Workplace Happiness—and Not So Much

What are the happiest and unhappiest jobs in the U.S. economy? Put another way, what careers would you want to steer your children and grandchildren toward and away from if you want them to be happy during their work hours?

Recently, CareerBliss, a fulfillment-focused job search website that collects more than six million independent company reviews and three million job listings, has reported on the jobs that provide the most and least personal satisfaction.

Number one on the “happiest” list: recruiters, who basically sell the merits of their company to prospective employees. After that, there was a strong tech theme to happiness at work. The number two happiest job: full-stack developer—basically a programmer who creates customized web and mobile applications. Research assistants, senior Java developers, Android developers, chief technology officers, lead engineers, lead developers, software engineers and chief operating officers round out the top ten.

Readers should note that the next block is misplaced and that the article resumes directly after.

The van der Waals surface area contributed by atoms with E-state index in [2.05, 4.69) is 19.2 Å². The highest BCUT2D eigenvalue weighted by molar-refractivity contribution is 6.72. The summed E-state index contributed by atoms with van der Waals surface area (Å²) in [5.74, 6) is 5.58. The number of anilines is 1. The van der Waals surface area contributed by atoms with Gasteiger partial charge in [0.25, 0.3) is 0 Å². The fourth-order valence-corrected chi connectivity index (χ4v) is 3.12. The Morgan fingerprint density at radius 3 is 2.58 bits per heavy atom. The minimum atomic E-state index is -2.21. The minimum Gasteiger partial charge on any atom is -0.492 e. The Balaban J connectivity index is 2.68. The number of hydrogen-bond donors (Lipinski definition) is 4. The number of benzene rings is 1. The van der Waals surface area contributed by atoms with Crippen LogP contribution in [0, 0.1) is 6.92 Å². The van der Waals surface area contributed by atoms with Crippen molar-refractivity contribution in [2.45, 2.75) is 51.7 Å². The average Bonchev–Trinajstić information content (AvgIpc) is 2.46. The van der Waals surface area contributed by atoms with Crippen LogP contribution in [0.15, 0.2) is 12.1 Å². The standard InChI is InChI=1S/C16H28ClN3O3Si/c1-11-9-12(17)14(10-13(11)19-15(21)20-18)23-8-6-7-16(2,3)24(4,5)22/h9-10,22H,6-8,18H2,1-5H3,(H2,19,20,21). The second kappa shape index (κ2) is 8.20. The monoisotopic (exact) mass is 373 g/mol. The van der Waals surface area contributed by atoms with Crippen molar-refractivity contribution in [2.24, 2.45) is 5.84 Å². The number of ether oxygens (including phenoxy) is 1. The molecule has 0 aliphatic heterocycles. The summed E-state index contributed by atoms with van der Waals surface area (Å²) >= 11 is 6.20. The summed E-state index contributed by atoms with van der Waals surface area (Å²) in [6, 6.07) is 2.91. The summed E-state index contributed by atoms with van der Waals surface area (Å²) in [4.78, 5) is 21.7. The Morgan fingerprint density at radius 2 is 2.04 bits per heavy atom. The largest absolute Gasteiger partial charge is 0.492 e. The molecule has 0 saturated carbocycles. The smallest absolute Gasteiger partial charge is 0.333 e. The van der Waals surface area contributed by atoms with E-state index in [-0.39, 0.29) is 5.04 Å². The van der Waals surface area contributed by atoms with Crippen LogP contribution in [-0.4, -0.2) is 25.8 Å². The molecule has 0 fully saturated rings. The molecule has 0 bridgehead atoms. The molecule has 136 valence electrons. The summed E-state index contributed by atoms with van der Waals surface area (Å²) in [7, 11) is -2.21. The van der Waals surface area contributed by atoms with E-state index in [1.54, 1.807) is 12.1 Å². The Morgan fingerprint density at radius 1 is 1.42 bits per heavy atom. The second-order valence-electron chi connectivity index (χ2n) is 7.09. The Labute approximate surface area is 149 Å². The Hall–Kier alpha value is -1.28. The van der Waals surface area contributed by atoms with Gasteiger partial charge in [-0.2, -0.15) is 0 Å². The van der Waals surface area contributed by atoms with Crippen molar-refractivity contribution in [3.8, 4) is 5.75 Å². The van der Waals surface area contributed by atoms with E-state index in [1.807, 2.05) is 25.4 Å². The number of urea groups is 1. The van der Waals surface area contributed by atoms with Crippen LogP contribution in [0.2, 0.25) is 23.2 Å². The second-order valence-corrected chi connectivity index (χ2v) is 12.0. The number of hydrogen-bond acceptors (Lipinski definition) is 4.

The bottom job on the list was sales account manager, whose workers were considered a bit less happy than security officers. Merchandisers, cashiers, drivers, maintenance managers, guards, sales professionals, machine operators and service technicians rounded out the bottom ten.

CareerBliss also listed the happiest cities to work in, and six of the top 20 happen to be located in California: Santa Clara (1), San Jose (2), San Francisco (5), San Diego (10), Los Angeles (11) and Irvine (19). Portland, Oregon (3), Cincinnati, Ohio (4), Austin, Texas (6), Nashville, Tennessee (7), Boston, Massachusetts (8) and Washington, D.C. (9) were also reported to be high on the happiness scale.

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